Review: Rossini Royalty Present Brilliant “Barber of Seville” – Los Angeles Opera, February 28, 2015

Los Angeles Opera Music Director and Chief Conductor James Conlon is the champion of his opera company’s “Figaro Trilogy” of Rossini’s “Barber of Seville”, Mozart’s “Marriage of Figaro” and Corigliano’s “Ghosts of Versailles” performed over a two month period that began in early February [See Review: Los Angeles Opera Launches Ambitious New Production of “Ghosts of Versailles” – February 7, 2015.]

The second trilogy offering was Rossini’s greatest work, the unsinkable “Barber of Seville”. (The order in which the three operas are being presented is a consequence of when particular artists were available, otherwise “Ghosts” would be presented third instead of first.)

The Los Angeles Opera production was first performed with two distinguished casts in 2009 [see Florez and DiDonato Dominate Los Angeles Opera’s “Barbiere di Siviglia” – December 6, 2009 and Korchak, Coburn and Meachem Illuminate Alternate “Barber of Seville” Cast – Los Angeles Opera, December 5, 2009].

The 2009 production by Emilio Sagi (originally conceived for the Teatro Real in Madrid), the revival staged by director Trevore Ross, is important because it reflects the worldwide movement of Rossini scholarship that has brought forth critical editions of Rossini’s work.

That scholarship has helped produce a generation of authentically trained Rossini singers to take the opera stage, who possess the lighter voices and vocal flexibility needed to sing the roles as written.

I refer to this generation of artists as Rossini Royalty. Such were the Almaviva and Rosina of the 2015 Los Angeles revival, respectively tenor René Barbera and mezzo-soprano Elizabeth DeShong.

[Below: Figaro (Rodion Pogossov, left) helps facilitate the marriage of the Count (René Barbera. center) and Countess (Elizabeth DeShong, right) Almaviva; edited image, based on a Craig T. Mathew photograph, courtesy of the Los Angeles Opera.]


Rossini Royalty: René Barbera’s Count Almaviva

The Los Angeles audience attending this performance experienced a more consistently authentic Rossini performance of the kind that top tier opera companies now strive to present.

A half-century ago, relatively few tenors singing the role of the Count Almaviva attempted the elaborate phrases, requiring a rapid movement of the voice, that are an essential component of the Rossini style.

[Below: Count Almaviva (René Barbera) disguised as the student Lindoro; edited image, based on a Craig T. Mathew photograph, courtesy of the Los Angeles Opera.]


Most notably, Almaviva’s great showpiece aria of the final act, Cessa di piu resistere, was everywhere a standard cut. [In the San Francisco Opera’s first 90 years no artist sang that aria before its 2013 season.]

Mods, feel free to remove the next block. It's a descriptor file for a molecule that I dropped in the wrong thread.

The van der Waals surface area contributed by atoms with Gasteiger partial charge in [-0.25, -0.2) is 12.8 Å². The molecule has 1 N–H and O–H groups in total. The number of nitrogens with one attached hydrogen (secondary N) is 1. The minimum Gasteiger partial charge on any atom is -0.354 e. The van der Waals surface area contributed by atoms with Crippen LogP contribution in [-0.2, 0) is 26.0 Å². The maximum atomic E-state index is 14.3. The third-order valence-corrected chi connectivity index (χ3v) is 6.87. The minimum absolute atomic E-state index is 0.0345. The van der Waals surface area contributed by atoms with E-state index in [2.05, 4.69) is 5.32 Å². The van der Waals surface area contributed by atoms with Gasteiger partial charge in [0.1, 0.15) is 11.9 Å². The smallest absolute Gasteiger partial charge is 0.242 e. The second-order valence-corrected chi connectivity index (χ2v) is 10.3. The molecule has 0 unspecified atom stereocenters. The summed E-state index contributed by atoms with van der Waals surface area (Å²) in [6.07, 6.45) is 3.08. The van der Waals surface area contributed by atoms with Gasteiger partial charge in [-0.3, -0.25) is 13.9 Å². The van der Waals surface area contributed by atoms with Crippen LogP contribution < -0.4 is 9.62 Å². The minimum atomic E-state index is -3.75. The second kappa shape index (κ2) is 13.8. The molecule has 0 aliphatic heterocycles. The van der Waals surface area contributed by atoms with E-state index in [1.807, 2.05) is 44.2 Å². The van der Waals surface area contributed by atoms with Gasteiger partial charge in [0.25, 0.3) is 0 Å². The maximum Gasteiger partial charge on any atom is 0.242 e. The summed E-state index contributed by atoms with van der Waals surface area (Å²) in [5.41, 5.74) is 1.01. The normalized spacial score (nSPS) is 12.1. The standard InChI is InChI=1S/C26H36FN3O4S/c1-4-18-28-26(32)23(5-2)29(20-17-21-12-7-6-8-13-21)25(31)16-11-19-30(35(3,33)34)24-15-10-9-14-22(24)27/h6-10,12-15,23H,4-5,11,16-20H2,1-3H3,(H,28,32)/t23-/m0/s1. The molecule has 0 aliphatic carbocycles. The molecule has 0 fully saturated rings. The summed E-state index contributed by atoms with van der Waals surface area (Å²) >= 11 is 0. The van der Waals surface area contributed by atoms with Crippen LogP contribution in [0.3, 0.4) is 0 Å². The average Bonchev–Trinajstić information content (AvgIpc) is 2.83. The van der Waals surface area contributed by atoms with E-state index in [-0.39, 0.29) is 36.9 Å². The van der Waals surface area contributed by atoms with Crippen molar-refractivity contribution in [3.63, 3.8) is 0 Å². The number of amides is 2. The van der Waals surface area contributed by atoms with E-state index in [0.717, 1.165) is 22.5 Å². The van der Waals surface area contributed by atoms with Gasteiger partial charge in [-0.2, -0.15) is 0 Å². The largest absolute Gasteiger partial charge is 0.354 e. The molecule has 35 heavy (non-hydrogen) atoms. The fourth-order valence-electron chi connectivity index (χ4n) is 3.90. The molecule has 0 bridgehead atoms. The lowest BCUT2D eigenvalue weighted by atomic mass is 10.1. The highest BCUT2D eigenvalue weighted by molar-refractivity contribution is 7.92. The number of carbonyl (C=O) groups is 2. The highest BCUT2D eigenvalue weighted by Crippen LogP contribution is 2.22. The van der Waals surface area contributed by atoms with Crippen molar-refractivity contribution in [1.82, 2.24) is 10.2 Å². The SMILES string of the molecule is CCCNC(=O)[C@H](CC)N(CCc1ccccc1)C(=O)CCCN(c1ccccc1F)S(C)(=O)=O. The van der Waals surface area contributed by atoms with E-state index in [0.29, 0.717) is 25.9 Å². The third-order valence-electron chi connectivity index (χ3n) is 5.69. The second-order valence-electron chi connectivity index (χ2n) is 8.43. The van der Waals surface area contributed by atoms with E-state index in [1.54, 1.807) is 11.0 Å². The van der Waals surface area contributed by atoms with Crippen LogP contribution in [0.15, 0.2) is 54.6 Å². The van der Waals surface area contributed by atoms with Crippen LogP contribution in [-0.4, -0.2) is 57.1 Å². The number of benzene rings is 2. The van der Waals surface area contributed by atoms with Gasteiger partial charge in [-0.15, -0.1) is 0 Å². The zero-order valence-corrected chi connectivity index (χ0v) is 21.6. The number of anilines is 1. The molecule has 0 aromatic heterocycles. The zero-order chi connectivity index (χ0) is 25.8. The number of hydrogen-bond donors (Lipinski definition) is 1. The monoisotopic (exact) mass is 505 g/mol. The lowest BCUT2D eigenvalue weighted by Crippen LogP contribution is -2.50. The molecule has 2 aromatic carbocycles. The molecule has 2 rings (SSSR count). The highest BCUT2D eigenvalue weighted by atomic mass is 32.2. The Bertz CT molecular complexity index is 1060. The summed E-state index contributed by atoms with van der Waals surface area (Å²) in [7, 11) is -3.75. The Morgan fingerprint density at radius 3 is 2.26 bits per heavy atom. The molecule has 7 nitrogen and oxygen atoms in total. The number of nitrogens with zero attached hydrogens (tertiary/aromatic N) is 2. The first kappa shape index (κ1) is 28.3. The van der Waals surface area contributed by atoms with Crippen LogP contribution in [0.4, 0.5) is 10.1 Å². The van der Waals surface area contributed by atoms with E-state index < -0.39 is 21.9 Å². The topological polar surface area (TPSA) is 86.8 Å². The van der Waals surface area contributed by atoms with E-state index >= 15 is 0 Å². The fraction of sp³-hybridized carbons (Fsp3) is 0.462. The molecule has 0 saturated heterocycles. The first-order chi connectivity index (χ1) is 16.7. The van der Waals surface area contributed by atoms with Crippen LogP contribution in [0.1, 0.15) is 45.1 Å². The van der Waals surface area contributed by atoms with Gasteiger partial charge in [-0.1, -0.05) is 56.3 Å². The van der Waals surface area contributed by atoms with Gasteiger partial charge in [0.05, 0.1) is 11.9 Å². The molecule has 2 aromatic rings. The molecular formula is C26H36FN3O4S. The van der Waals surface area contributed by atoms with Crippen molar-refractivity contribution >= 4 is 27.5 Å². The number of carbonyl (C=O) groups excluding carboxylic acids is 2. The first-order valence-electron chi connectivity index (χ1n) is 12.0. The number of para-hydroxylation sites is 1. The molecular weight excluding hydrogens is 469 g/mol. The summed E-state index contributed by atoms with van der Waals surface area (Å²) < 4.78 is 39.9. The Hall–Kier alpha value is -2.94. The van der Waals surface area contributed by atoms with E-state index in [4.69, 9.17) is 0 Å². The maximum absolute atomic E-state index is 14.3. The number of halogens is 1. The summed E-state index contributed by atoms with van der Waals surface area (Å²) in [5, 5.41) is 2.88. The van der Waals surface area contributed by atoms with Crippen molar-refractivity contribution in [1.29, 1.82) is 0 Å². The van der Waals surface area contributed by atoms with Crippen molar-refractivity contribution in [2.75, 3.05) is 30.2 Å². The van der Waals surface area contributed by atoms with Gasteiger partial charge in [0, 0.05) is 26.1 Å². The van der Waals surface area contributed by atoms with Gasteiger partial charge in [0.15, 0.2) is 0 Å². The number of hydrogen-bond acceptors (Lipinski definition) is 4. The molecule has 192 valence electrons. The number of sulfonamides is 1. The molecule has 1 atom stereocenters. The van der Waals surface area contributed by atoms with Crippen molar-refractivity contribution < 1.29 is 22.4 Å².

Texas tenor René Barbera has emerged as one of the world’s most accomplished Rossini tenors.

He has conquered the American Southwest with his winning performances of Prince Ramiro in Rossini’s “La Cenerentola” at the Los Angeles [Love All Around for Cinderella, Prince Charming in Joan Font’s Zany Staging of Rossini’s “Cenerentola” – Los Angeles Opera, March 23, 2013] and San Francisco [“Cenerentola” Review: San Francisco Opera’s Splendidly Sung, Sumptuously Staged Cinderella Story – November 9, 2014] Operas.

He also was part of the Santa Fe Opera’s stellar cast for Rossini’s “Lady of the Lake” opera. [See Rossini Royalty: DiDonato, Brownlee, Pizzolato and Barbera in Curran’s Staging of “Donna Del Lago” – Santa Fe Opera, July 26, 2013.]

As Il Conte Almaviva, he sang the legato lines of serenade to Rosina stylishly and dashed off the Olympian feat of the treacherous aria Cessa di piu resistere with seeming effortlessness.

In between, he did what all Almavivas must do, he engaged in the wacky antics that Almaviva disguised a poor student, as a drunken soldier and as a faux music teacher is expected to perform.

[Below: Almaviva (Rene Barbera, second from left, disguised as a drunken soldier, threatens to kill Doctor Bartolo (Alessandro Corbelli, right) with a sword while Figaro (Rodion Pogossov, second from right) and Rosina (Elizabeth DeShong, left) restrain him; edited image, based on a Craig T. Mathew photograph, courtesy of the Los Angeles Opera.]


Rossini Royalty: Elizabeth DeShong’s Rosina

The role of Rosina, written for a lower female voice (mezzo-soprano), was in years past performed in a revised score to accommodate the ranges of lyric coloratura sopranos, whose training at that time better accommodated the fireworks of the aria Una voce poco fa. 

In Los Angeles the part of Rosina was sung by Pennsylvania mezzo-soprano Elizabeth DeShong.

[Below: Rosina (Elizabeth DeShong) is determined to defy her guardian’s edict banning her communication with the outside world; edited image, based on a Craig T. Mathew photograph, courtesy of the Los Angeles Opera.]


In my interview with her [Rising Stars – An Interview with Elizabeth DeShong] in response to my question about singing roles in operas by Rossini and Donizetti, she spoke of the differences, but also stated their operas “all require you to use every tool in your vocal toolbox . . . agility, seamless quality throughout your range, endless colors, breath control, etc. in order to make the characters and music come to life.”

In fact, the resources of DeShong’s “vocal toolbox” were evident throughout the evening. DeShong’s big aria was brilliantly sung, and she acted convincingly, displaying, as a Rosina must, the determination to assert her independence and to have her way.

Figaro and the Other Principal Cast Members

Performance styles have not changed as dramatically for the lower voices as they have for Almaviva and Rosina. The performances of Russian baritone Rodion Pogossov’s Figaro, Italian basso buffo Alessandro Corbelli and Icelandic basso Kristinn Sigmundsson were exemplary of the long tradition of these roles.